“Sweet Jimmie” Ward died just a couple of weeks ago at the age of 74… I’m going to quote extensively from a blogpost I found about his passing (Sweet Jimmie Ward Dies – Aimee Allison | Oakland Seen) because his story fits neatly into the framework I discussed last week, of that first generation of Southern Blacks who came to Oakland in search of better opportunities, to leave their lasting marks on our city:

A former longshoreman, he was one of hundreds of thousands who came from the South to work at the shipyards or on the Army base during World War II and stayed to raise families and start businesses and shape neighborhoods. Ward made Sweet Jimmie’s into the place to go – dressed to the nines – where old soul from Mississippi and Louisiana and Georgia was alive.

Those in Sweet Jimmie’s generation brought small town manners and blues and political organizing and art. They created a legacy and culture in Oakland that defines us today. Now, Oakland’s black population has plummeted under the weight of unemployment and police sweeps and shady mortgages. But you can still see the storefront of the old Sweet Jimmie’s at 577 18th Street in downtown Oakland. Many people don’t know that for many years it was an important meeting place for African-American political and community organizations. It was a center of influence. And while many celebrate the remaking of culture and nightlife in the city, I am taking a moment to mourn what we lost. See, Sweet Jimmie’s wasn’t just another nightclub, Jimmie Ward just another nightclub owner. He represented an era here in Oakland. And that era is over.

While that era may be over, it is no secret that Sweet Jimmie’s nightclub suffered a decline in its later years.  There are some entertaining stories on YelpEven Dave Chappelle did a riff on this during his show, spoofing on the scene from Sixth Sense… “I see dead pimps… and they want me to do things for them!” The crowd roared in hilarity, because before the whole remaking of the Uptown district of Oakland, this little stretch of San Pablo was known to be hella-ghetto, to put it bluntly.

One era ends… another begins… and I am here to loudly celebrate the new era of The New Parish, Uptown, and Oakland at large.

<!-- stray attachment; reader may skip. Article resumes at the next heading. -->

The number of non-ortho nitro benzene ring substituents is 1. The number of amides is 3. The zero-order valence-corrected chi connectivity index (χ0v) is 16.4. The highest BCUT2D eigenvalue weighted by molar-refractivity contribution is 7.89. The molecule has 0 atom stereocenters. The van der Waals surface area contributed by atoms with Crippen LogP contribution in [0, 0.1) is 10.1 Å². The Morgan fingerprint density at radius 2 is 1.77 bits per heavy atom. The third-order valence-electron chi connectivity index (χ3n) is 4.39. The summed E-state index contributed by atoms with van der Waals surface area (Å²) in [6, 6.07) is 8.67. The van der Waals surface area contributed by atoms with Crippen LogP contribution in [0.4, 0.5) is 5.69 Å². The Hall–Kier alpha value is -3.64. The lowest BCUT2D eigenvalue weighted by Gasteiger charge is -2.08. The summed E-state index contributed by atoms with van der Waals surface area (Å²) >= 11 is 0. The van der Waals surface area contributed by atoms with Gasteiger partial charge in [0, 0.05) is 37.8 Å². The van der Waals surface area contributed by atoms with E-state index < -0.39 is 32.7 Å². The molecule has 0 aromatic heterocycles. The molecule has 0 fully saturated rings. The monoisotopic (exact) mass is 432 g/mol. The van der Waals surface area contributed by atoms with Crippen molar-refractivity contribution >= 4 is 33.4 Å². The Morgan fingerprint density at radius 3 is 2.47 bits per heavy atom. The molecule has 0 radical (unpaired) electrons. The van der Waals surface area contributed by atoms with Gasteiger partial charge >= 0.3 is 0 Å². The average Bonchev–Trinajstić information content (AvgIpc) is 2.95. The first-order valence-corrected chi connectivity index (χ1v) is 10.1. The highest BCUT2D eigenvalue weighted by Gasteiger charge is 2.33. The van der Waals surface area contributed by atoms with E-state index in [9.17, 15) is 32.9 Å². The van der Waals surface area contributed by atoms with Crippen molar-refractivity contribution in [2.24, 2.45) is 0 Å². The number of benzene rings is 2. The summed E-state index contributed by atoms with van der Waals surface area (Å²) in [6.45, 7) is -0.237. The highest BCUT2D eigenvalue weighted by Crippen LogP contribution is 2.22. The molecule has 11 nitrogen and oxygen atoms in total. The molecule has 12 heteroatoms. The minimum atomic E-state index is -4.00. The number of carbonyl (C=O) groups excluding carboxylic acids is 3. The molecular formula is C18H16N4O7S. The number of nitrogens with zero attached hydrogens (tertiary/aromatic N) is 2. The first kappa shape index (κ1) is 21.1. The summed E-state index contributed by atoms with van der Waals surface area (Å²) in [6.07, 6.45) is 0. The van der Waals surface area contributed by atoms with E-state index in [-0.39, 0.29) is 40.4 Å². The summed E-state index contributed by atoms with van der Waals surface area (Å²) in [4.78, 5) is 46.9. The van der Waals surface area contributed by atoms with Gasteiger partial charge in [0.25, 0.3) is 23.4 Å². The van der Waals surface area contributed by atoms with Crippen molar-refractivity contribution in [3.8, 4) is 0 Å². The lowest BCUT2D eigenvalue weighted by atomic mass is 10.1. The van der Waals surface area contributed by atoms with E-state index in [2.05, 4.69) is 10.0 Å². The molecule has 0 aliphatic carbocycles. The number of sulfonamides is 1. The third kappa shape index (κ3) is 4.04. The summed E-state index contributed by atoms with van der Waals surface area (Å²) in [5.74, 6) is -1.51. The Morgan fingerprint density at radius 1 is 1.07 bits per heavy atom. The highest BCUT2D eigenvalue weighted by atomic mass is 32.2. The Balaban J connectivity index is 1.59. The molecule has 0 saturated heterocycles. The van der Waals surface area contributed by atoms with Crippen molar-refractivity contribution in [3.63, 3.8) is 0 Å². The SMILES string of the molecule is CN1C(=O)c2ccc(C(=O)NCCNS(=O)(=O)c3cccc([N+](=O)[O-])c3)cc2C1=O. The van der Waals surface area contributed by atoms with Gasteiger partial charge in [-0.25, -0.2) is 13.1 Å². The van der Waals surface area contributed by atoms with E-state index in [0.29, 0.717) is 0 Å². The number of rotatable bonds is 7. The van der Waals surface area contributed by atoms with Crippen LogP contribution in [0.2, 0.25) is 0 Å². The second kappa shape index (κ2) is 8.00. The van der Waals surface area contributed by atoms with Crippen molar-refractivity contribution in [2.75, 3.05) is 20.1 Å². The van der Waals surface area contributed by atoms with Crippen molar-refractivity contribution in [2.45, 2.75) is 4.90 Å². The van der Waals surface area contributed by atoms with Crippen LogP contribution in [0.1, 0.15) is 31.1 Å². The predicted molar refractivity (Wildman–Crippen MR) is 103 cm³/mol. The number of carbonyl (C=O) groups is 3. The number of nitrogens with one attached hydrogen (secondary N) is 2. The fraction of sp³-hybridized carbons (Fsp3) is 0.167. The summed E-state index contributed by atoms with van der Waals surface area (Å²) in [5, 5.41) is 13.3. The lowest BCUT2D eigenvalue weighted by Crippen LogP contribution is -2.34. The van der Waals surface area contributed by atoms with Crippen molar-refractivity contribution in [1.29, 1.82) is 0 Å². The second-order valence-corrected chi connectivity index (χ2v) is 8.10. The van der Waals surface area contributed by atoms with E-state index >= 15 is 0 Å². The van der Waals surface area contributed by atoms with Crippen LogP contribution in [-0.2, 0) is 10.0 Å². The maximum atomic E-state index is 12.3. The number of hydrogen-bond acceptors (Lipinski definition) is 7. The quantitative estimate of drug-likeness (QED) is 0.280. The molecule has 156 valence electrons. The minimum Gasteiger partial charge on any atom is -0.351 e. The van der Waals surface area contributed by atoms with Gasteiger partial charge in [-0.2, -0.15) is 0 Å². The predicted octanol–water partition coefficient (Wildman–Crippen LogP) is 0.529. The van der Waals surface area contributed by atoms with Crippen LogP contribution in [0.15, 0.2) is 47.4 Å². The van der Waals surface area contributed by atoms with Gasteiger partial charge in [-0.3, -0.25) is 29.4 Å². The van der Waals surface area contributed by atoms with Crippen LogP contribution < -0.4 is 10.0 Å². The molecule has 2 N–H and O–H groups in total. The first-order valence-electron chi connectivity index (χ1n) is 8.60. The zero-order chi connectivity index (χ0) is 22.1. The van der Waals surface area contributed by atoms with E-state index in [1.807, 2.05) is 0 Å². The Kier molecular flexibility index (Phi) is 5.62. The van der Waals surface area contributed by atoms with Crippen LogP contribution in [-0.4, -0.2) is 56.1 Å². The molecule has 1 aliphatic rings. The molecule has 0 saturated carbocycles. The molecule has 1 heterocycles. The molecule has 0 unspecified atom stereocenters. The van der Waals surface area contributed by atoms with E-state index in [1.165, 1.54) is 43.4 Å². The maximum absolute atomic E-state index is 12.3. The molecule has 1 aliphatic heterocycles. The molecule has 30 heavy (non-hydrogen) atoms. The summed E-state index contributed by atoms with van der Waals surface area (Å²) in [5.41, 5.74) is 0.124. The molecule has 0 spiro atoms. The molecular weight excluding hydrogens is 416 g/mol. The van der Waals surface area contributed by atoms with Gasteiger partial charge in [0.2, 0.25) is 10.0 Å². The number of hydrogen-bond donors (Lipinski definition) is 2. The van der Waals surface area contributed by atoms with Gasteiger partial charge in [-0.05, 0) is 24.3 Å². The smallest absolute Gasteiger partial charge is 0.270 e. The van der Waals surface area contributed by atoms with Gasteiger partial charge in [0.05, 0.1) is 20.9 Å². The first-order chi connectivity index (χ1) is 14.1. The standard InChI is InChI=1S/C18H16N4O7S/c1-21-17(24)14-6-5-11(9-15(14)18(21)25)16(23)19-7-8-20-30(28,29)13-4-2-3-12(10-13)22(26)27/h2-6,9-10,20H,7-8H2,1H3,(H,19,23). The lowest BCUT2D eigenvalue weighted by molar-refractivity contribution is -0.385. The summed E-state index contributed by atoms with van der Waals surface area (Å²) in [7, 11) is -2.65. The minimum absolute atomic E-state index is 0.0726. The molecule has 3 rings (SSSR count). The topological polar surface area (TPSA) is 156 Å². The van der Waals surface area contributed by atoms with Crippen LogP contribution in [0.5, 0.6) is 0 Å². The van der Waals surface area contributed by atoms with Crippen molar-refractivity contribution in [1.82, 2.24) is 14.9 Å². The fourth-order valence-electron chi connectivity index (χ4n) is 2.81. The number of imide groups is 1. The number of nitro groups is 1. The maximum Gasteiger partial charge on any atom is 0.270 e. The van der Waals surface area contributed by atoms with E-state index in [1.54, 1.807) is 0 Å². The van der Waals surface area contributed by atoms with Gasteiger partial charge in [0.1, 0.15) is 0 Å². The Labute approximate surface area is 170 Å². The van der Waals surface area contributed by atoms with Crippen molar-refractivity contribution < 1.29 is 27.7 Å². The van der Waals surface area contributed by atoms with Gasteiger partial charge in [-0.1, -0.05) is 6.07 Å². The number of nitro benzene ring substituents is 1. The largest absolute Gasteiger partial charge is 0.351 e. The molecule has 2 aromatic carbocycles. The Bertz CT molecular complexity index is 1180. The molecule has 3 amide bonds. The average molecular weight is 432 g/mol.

But let’s get back to the show…

For those who don’t know (I didn’t know) Dave is known for his ridiculously long sets… My friend who went to the late show said she left at 4:15 am and Dave was still going strong! We went to the early show… Thank God!

While we lined up outside, we were told that Dave was across the street at the Piedmont Piano Company.  Doing what you might ask?  Well… I assume playing piano.  And if you’re gonna play piano, this is a pretty sweet spot indeed.

piano company, piano company on san pablo, uptown piano company

Housed in the historic California Furniture building, just one of dozens of Art Deco gems in downtown Oakland (stay tuned… I’m hoping to do a whole Art Deco series next month), the new location just opened a few weeks ago. They’re a family owned and operated business, providing not just new and used pianos for sale, but rentals, tuning services, music lessons (including guitar, drums, and more), and recitals. That’s right… they’re utilizing this gorgeous space for live performances too. Next performance is March 13th at 8:00pm Rebel Tumbao…  “merging Roots Reggae and Roots Afro-Latin vibrations with original compositions and wicked arrangements of Bob Marley’s music, all with a critical progressive social message for our times.”  Sounds pretty cool, eh?

But I digress…
waiting in line, dave chappelle, new parish

As we waited in line, we chatted with all the folks who were equally excited to see Dave in such a small venue. I don’t know for sure but my guess would be that the Parish holds about 300 people. The line ran right past the windows of the new restaurant next door, Hibiscus, where Dave would later eat dinner after he tired of his piano playing. I heard from friends the drinks are good. We’ll have to check them out another day…

The Parish staff were ultra-professional and seriously buttoned-up. Notices were posted along the full length of the line about restrictions on photography, video, and most interestingly, heckling… “NO HECKLING WILL BE TOLERATED.” Who the hell would heckle Dave?! Anyway, despite all the notices, the doorman gave us the full verbal run-down as well… You can’t do this, you can’t do that, you will get thrown out. I asked, “Jeeezzz… Are we allowed to laugh?!” Absolutely. Enjoy the show.

new parish, oakland new parish, oakland music clubs